Fog and also rain, Firesong's nose told him. That special scent of earth and water lingered in the air, and he doubted it would take long until it would start to rain. Perhaps even a downpour; at this time of summer, it wouldn't be so unusual. That realization left him wishing that they had stayed with k'Leshya a little longer. They had been comfortable in the Vale, and there had been no reason to worry about the rain.
"We should find shelter," Firesong said.
"So you still can speak. I was beginning to wonder what horrible thing had happened to your tongue to keep you silent for so long." Silverfox' voice did not carry any reproach. His lover was merely teasing, and Firesong was grateful for that.
"There just was nothing to say, and you talked so nicely with yourself that I didn't want to interrupt." It wasn't as light-hearted a reply as Firesong had hoped to make, but Silverfox seemed content with it and didn't comment.
Shelter was not hard to find in these surroundings. They had been traveling over rocky territory for days now, and it was merely a matter of time until they passed one of those little caves that centuries of rain had washed out beneath large boulders. It wasn't large enough to shelter both humans and dyheli, but after a brief consultation with Brytha, it was agreed that Firesong and Silverfox should stay here while their mounts looked for another spot.
::We do not mind rain so much,:: Brytha told him cheerfully, and Firesong thought he could detect a hint of smugness in the stag's mind-voice.
::You do not have to worry about wet clothes,:: he said in reply, watching as Silverfox built a small fire. It was one of those small gestures Firesong appreciated immensely these days. Before the Mage Storms, he only had to snap his fingers and the flames would burn brightly. Now it was a painstaking process of finding suitably dry twigs, sheltering the fireplace from the wind, and feeding the little flame grass and dry leaves until the wood finally caught fire as well. For Firesong it was another reminder of how much he had lost, and he was glad every time Silverfox spared him those tasks which he could have so easily done with magic in the past.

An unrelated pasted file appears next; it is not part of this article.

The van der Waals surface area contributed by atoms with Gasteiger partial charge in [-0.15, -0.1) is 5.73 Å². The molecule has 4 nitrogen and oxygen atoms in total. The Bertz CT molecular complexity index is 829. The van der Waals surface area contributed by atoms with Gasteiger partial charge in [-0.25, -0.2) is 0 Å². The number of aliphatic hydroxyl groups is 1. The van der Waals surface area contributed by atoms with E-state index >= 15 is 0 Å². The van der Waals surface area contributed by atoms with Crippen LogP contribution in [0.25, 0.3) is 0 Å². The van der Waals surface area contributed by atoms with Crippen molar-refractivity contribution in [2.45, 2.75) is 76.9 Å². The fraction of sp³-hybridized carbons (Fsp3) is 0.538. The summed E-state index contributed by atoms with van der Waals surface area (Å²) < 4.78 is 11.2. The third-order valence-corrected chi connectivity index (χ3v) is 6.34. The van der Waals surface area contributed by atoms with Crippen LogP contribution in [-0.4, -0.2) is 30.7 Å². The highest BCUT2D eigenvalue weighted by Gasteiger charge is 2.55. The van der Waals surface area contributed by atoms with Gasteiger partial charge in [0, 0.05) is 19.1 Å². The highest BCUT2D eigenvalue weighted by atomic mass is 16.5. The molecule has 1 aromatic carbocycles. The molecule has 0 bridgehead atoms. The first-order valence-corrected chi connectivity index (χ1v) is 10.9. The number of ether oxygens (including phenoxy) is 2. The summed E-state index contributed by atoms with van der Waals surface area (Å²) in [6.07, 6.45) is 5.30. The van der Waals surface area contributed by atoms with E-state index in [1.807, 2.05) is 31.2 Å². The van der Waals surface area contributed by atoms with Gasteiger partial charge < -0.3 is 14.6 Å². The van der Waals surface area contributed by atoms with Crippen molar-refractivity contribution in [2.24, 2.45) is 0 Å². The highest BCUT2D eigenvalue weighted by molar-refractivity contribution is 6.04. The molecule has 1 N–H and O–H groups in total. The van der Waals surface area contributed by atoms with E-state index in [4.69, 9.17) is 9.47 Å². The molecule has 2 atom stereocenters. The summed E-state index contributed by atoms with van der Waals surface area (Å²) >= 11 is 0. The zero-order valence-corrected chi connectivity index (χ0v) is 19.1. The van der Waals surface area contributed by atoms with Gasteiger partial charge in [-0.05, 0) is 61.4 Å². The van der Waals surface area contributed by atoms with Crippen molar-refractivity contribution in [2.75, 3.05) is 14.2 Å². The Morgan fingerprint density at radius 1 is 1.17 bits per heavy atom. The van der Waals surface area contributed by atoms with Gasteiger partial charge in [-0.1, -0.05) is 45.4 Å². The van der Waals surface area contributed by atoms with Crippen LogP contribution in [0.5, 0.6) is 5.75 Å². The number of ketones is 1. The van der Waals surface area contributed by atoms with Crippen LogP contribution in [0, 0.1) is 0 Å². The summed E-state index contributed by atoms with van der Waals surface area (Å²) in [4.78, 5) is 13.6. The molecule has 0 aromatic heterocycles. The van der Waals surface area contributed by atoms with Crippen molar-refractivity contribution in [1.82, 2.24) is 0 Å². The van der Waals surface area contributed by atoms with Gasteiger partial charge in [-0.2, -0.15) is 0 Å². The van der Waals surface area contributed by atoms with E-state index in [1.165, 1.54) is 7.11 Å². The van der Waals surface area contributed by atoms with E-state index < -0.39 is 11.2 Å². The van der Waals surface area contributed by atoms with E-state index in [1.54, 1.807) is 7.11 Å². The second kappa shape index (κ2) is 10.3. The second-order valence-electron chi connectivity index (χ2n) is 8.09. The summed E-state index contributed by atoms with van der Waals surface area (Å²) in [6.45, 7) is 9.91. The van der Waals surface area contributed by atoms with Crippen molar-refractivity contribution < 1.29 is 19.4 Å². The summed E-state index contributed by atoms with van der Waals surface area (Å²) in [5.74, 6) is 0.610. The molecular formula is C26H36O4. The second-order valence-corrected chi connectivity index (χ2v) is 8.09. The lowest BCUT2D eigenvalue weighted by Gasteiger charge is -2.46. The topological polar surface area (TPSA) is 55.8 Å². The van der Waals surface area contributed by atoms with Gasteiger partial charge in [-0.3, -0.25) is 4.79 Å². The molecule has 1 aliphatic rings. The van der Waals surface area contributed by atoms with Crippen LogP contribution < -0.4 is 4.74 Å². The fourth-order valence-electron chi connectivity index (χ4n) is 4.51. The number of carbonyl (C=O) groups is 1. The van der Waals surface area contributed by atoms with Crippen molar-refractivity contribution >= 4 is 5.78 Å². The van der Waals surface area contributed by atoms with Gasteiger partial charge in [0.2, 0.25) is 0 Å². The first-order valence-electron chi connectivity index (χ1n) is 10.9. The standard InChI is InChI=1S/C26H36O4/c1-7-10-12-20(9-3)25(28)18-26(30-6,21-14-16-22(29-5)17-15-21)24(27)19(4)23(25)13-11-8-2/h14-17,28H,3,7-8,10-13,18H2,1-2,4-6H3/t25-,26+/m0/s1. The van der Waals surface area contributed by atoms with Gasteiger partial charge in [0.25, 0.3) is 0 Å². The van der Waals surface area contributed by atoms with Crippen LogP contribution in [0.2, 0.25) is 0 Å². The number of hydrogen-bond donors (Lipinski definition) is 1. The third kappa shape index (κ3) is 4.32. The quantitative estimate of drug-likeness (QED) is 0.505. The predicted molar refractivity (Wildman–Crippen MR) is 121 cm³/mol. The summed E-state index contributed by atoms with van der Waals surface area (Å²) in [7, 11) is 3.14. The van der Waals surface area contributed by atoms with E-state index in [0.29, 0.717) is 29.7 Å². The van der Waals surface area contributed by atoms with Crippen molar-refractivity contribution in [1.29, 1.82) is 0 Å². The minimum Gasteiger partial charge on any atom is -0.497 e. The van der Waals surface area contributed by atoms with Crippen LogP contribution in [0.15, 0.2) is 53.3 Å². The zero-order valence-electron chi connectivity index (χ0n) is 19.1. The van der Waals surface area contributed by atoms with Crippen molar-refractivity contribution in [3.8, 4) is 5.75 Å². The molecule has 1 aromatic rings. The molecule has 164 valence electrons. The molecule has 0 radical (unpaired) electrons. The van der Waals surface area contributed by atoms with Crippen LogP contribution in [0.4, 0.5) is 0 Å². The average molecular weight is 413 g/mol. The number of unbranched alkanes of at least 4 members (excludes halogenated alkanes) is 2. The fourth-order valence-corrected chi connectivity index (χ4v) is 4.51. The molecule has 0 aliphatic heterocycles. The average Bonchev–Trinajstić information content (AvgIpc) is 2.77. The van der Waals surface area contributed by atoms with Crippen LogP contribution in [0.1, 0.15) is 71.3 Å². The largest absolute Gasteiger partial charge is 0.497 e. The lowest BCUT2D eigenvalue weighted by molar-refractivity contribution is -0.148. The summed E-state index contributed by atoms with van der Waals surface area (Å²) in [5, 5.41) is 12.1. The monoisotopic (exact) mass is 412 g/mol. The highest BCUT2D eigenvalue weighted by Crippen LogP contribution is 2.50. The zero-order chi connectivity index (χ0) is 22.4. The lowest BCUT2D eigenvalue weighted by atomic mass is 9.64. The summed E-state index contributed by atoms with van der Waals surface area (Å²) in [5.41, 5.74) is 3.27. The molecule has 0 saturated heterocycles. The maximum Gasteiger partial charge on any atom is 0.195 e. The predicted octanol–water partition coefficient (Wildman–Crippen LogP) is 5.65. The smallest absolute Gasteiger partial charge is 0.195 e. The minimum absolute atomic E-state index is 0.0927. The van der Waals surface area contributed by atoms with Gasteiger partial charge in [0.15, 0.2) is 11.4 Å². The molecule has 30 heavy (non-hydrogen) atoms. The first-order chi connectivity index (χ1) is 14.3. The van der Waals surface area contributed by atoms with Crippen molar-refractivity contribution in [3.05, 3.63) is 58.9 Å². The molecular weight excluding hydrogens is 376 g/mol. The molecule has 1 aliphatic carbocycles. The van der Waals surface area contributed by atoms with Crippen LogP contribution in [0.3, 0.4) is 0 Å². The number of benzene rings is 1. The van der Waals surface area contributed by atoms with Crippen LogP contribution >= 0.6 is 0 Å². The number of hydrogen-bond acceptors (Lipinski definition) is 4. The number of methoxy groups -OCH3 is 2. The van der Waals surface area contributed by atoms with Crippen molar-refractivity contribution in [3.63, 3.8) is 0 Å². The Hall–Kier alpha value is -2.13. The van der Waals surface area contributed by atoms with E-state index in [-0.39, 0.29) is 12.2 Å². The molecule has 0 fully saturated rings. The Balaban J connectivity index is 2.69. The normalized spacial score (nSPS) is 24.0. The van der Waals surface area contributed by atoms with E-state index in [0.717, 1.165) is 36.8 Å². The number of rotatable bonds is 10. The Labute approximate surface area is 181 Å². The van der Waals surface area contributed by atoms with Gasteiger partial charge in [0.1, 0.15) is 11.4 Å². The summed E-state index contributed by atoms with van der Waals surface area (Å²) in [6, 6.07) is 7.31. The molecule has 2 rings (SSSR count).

Once the fire was burning, they settled side by side. For a while they stayed quiet, the silence more comfortable now than it had been during the ride. But there still was tension in the air, and Firesong knew that Silverfox was not going to give up so easily this time.
It didn't take long until he was proven right.
"We are alone, it is almost night, and it is pouring outside," his lover said. "I think it is highly unlikely that anyone would come now and see us. Especially since this little shelter isn't easy to see from the road if one is traveling without having the benefit of a bondbird's sharp eyes."
Firesong didn't reply, mostly out of principle. He wasn't going to give in so easily.
"It is a pity that the first drops of rain caught us," Silverfox continued, as if he weren't expecting any kind of response from his partner. "But clothes and hair dry quickly. I wonder about your mask, though."